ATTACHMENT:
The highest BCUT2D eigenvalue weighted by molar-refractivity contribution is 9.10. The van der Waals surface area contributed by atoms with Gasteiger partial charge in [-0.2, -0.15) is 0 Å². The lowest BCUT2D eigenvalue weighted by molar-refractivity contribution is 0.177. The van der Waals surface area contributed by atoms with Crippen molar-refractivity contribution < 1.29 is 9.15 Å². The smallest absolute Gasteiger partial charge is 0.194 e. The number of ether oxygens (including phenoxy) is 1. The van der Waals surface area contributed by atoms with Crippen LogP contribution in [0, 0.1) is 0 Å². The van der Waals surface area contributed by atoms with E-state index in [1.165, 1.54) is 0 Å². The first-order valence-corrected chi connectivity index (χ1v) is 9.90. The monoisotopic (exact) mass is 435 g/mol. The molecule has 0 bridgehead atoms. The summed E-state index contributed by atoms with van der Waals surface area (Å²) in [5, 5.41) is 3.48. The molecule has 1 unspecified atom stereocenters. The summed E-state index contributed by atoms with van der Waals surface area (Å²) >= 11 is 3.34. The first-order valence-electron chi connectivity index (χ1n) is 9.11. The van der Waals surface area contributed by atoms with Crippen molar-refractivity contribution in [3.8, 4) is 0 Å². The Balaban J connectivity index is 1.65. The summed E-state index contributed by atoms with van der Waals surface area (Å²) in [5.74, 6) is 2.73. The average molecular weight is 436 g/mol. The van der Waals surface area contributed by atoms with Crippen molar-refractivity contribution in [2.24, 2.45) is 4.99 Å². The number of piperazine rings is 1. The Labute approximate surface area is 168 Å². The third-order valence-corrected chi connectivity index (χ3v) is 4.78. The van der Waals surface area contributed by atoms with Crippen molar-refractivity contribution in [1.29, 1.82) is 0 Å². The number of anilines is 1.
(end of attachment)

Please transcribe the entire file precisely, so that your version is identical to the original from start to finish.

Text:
The highest BCUT2D eigenvalue weighted by molar-refractivity contribution is 9.10. The van der Waals surface area contributed by atoms with Gasteiger partial charge in [-0.2, -0.15) is 0 Å². The lowest BCUT2D eigenvalue weighted by molar-refractivity contribution is 0.177. The van der Waals surface area contributed by atoms with Crippen molar-refractivity contribution < 1.29 is 9.15 Å². The smallest absolute Gasteiger partial charge is 0.194 e. The number of ether oxygens (including phenoxy) is 1. The van der Waals surface area contributed by atoms with Crippen LogP contribution in [0, 0.1) is 0 Å². The van der Waals surface area contributed by atoms with E-state index in [1.165, 1.54) is 0 Å². The first-order valence-corrected chi connectivity index (χ1v) is 9.90. The monoisotopic (exact) mass is 435 g/mol. The molecule has 0 bridgehead atoms. The summed E-state index contributed by atoms with van der Waals surface area (Å²) in [5, 5.41) is 3.48. The molecule has 1 unspecified atom stereocenters. The summed E-state index contributed by atoms with van der Waals surface area (Å²) >= 11 is 3.34. The first-order valence-electron chi connectivity index (χ1n) is 9.11. The van der Waals surface area contributed by atoms with Crippen molar-refractivity contribution in [3.8, 4) is 0 Å². The Balaban J connectivity index is 1.65. The summed E-state index contributed by atoms with van der Waals surface area (Å²) in [5.74, 6) is 2.73. The average molecular weight is 436 g/mol. The van der Waals surface area contributed by atoms with Crippen molar-refractivity contribution in [2.24, 2.45) is 4.99 Å². The number of piperazine rings is 1. The Labute approximate surface area is 168 Å². The third-order valence-corrected chi connectivity index (χ3v) is 4.78. The van der Waals surface area contributed by atoms with Crippen molar-refractivity contribution in [1.29, 1.82) is 0 Å². The number of anilines is 1.